Image: Docking
An external camera on Russia's Soyuz TMA-18 spacecraft shows the International Space Station's docking port almost dead ahead during the Soyuz's approach on Sunday.
updated 4/4/2010 11:46:41 PM ET 2010-04-05T03:46:41

A U.S.-Russian space team sent their Easter greetings down to Earth Sunday after their Soyuz spacecraft docked flawlessly at the International Space Station.

"Happy Easter to you all," Souyz captain Russian Alexander Skvortsov said in a broadcast from the station shortly after the ship hooked up with the orbiting station using an automatic docking system.

His teammates, California native Tracy Caldwell Dyson and Russian Mikhail Kornienko, joined him in greeting the world's Catholics, Protestants and Orthodox Christians who celebrate their belief in Jesus' resurrection on the same day this year because of a coincidence in the Julian and Gregorian calendars.

The docking finished at 9:26 a.m. Moscow time (1:26 a.m. ET). The Soyuz was launched Friday from the Baikonur Cosmodrome in Kazakhstan, and the three joined the station's current inhabitants, NASA astronaut Timothy J. Creamer, Soichi Noguchi of Japan and Russia's Oleg Kotov.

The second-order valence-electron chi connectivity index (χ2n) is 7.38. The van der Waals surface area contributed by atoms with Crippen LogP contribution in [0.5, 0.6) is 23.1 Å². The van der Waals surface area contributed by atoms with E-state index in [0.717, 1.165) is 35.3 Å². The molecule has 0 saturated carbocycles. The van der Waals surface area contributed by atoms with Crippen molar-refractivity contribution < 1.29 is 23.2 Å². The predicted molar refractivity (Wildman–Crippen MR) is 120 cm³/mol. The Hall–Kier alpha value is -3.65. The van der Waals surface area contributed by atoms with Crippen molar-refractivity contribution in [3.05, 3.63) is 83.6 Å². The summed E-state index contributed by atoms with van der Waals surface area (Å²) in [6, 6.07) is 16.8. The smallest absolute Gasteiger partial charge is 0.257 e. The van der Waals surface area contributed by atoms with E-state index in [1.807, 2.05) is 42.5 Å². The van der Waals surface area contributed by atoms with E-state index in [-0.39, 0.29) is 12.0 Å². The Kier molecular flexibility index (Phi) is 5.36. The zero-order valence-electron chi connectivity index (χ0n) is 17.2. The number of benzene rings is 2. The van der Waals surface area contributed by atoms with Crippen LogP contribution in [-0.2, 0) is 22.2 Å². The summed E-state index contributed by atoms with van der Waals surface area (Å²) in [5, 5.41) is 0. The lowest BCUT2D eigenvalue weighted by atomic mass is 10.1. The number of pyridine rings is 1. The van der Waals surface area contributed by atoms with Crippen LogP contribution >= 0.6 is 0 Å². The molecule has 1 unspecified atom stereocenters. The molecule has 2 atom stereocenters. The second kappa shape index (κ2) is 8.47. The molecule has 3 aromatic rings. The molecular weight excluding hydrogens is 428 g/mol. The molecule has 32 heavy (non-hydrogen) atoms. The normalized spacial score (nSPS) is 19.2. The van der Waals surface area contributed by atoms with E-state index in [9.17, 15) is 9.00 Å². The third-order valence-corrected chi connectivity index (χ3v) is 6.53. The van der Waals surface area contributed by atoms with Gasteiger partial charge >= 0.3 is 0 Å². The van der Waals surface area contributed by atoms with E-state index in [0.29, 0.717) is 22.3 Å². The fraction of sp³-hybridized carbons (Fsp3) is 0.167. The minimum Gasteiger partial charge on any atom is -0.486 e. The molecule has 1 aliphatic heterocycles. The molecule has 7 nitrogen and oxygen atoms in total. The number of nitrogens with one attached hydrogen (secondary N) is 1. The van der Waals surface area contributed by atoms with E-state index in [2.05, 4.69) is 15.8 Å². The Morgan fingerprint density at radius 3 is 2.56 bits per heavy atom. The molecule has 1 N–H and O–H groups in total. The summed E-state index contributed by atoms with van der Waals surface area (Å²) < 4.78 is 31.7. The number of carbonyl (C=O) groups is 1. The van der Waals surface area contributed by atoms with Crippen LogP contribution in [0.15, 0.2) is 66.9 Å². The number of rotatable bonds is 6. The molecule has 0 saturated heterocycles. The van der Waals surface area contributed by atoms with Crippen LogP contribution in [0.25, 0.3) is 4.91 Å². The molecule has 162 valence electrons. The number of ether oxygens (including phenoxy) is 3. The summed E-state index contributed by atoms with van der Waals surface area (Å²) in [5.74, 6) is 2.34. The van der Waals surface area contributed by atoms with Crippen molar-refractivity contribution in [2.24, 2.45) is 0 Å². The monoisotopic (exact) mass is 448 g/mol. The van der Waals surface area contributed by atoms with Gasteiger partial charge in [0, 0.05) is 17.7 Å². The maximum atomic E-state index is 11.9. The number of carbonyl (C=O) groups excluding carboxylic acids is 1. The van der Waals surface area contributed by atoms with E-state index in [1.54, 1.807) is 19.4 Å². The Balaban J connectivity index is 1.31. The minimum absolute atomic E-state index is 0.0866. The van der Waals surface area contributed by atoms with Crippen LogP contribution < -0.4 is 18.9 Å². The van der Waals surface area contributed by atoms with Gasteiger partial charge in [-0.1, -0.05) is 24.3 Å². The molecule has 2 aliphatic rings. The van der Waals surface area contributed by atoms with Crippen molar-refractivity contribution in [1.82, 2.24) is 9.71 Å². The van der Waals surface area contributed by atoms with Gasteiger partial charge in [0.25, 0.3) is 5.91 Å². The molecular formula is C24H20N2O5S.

Within three days, a seven-person crew aboard the shuttle Discovery will dock at the station for a 13-day mission. During this period, four women will be in space at the same time, which is a first in history.

The expedition led by Skvortsov, a seasoned military pilot who is making his maiden flight to space, will end in September, just as the United States' last-ever shuttle flight launches from the Kennedy Space Center.

With the winding down of the shuttle, the Soyuz — which launched the world's first satellite into space in 1957 — is set to take on the burden of carrying astronauts to and from the space station.

Dependence on the Russian-made spacecraft will increase over the next few years with only four launches left for the space shuttle before it is retired. That will temporarily leave NASA without its own means to send astronauts into space. Five manned Soyuz launches are planned for next year.

NASA is also counting on the development of commercial U.S. spacecraft to service the station.

One prospective rocket for commercial flights is the Falcon 9, built by California-based SpaceX. The first Falcon 9 is currently undergoing launch-pad testing, and SpaceX announced that the maiden flight would be delayed until no earlier than May 8 to provide more time for testing elements of the rocket's self-destruct system.

If SpaceX sticks close to its schedule, Caldwell Dyson will still be on board when another Falcon 9 sends its first Dragon cargo capsule on a test flight to the station.

This report was supplemented by

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Video: Soyuz rocket lifts off


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